Assassinís Creed III sits among the less beloved entries in the blockbuster series but that hasnít stopped Ubisoft giving Connorís story another chance in the limelight. Assassinís Creed III Remastered bundles together an enhanced version of that game, its DLC, as well as companion title Assassinís Creed III: Liberation Remastered. On PlayStation 4, Xbox One, and PC, 4K textures and HDR support act as the main selling points. But since the Switch lacks that graphical horsepower, whatís left for Nintendo owners looking to stab their way towards Americaís independence? The answer is, unfortunately, a barely touched up port that sprinkles insignificant tweaks to an already polarizing adventure.

Seven years and superior sequels have made Assassinís Creed III, a divisive game in 2012, tough to return to. At the birth of the American Revolution, Connor, a half Native American, half British warrior, joins the Assassin Order. His mission: prevent the Templars from both wiping out his people and gaining immeasurable power. Seeing Connor shoehorned into pivotal roles of nearly every big moment of Americaís founding is perhaps more eye-rolling now than it was back in the day. Itís unfortunate seeing as Connor is a more likable character than he was initially given credit for (especially now that heís far removed from the shadow of Ezio Auditore). Overall though, watching the narrative start strong only to go off the rails has become less infuriating and more disappointing.

The remaster adds new stealth features like double assassinations and the ability to whistle in order to attract targets. They donít hurt but they also do little to improve the mostly bland mission design. Motion-controlled aiming for ranged weapons works well enough but youíll likely use it once or twice before reverting back to traditional controls. Other enhancements include touchscreen support for menu navigation and ergonomic improvements. Thatís about it for all of the meaningful additions, and itís quite a letdown given whatís left is the same dated gameplay.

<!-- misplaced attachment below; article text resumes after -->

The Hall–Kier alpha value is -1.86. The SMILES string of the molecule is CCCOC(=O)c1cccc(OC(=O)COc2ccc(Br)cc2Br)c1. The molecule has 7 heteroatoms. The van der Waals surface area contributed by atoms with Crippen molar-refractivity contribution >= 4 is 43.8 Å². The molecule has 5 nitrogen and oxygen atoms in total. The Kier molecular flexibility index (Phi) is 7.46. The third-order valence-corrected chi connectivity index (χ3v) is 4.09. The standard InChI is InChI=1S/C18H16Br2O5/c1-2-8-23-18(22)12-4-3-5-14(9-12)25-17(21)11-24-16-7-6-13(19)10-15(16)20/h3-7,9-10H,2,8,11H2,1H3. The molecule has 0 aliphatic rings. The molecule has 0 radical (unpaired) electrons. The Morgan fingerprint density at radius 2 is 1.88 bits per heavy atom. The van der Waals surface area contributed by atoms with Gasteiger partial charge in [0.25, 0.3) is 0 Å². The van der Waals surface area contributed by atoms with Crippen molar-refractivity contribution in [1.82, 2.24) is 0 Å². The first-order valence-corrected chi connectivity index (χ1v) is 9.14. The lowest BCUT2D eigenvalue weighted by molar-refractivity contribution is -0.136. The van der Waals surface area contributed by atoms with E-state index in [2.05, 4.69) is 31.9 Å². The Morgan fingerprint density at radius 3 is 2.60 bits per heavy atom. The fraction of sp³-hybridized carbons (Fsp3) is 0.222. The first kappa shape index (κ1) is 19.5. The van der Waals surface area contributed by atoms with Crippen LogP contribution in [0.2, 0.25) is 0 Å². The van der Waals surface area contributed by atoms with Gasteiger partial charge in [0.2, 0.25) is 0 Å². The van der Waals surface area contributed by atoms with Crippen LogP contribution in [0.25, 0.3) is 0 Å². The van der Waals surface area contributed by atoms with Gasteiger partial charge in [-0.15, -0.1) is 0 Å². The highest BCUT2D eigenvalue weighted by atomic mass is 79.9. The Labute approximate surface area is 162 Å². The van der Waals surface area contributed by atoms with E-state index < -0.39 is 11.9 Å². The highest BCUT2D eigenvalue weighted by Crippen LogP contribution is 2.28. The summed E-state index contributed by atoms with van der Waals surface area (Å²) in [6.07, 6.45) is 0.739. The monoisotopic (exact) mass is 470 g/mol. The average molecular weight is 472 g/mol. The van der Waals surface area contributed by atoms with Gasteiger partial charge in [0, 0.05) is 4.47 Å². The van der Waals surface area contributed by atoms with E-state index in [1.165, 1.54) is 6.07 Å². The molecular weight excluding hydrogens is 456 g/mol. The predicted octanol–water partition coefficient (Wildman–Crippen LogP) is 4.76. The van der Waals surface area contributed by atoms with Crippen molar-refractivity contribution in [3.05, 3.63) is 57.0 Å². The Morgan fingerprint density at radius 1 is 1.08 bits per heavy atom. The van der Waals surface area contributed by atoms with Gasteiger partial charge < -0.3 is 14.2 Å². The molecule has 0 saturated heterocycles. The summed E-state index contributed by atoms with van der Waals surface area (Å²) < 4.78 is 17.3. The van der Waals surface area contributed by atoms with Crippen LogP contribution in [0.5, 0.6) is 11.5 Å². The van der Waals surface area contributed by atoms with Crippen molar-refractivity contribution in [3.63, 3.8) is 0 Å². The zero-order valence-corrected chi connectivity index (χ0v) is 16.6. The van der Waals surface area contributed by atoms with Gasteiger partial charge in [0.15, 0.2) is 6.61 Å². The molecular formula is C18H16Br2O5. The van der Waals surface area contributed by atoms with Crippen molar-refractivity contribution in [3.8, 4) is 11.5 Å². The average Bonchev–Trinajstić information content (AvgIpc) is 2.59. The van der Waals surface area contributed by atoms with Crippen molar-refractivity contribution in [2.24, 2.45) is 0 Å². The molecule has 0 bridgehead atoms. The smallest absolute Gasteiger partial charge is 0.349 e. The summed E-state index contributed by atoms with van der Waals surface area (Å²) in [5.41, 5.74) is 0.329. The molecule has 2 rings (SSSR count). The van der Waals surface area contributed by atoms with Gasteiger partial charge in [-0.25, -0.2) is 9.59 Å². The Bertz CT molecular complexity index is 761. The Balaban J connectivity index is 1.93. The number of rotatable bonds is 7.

Free-running across tree branches, cool as the idea is, still isnít as reliable or convenient as doing the same on buildings. The old combat system feels like a messy clash of tangled up marionette dolls and just doesnít hold up anymore. Naval combat remains solid but it's also been improved upon in later installments. These drawbacks may be plentiful but moments of enjoyment do occasionally arise. What you'll most often feel more than anything, though, is an appreciation for how far the series has progressed since this point.

Most disappointing is that, for a game sporting the label of ďRemasteredĒ, itís tough to see where any of the restoration work went. After playing the original version side by side for comparison, the Switch version of Assassin's Creed III: Remastered looks and runs almost identically to how it did in 2012. Dated lighting makes environments and textures appear flat and uninteresting. The rough presentation looks especially bad when playing on a TV. Handheld mode is the way to go as the screenís 720p resolution masks the more glaring flaws. Legacy issues have been preserved including rough character facials and jittery animations Load screens often sputter into the next segment. Among other glitches, Iíve seen enemies pop out of existence upon death (robbing me of the chance to loot them) and inexplicably spawn clones that replace them after dying.

Playing a portable Assassinís Creed game has undeniable appeal but this barebones remaster does little to make Connorís journey worth revisiting. In fact, this feels closer to a straight up port than anything. Itís no fun squinting for minor improvements while facing the stark reality that Assassinís Creed III isnít nearly as enjoyable anymore. But if you absolutely feel the need to relive Desmondís disappointing conclusion, do so on other platforms. At least the letdown looks a bit nicer there.

Assassin's Creed III: Remastered is available now on the Nintendo Switch , PlayStation 4, Xbox One, and PC.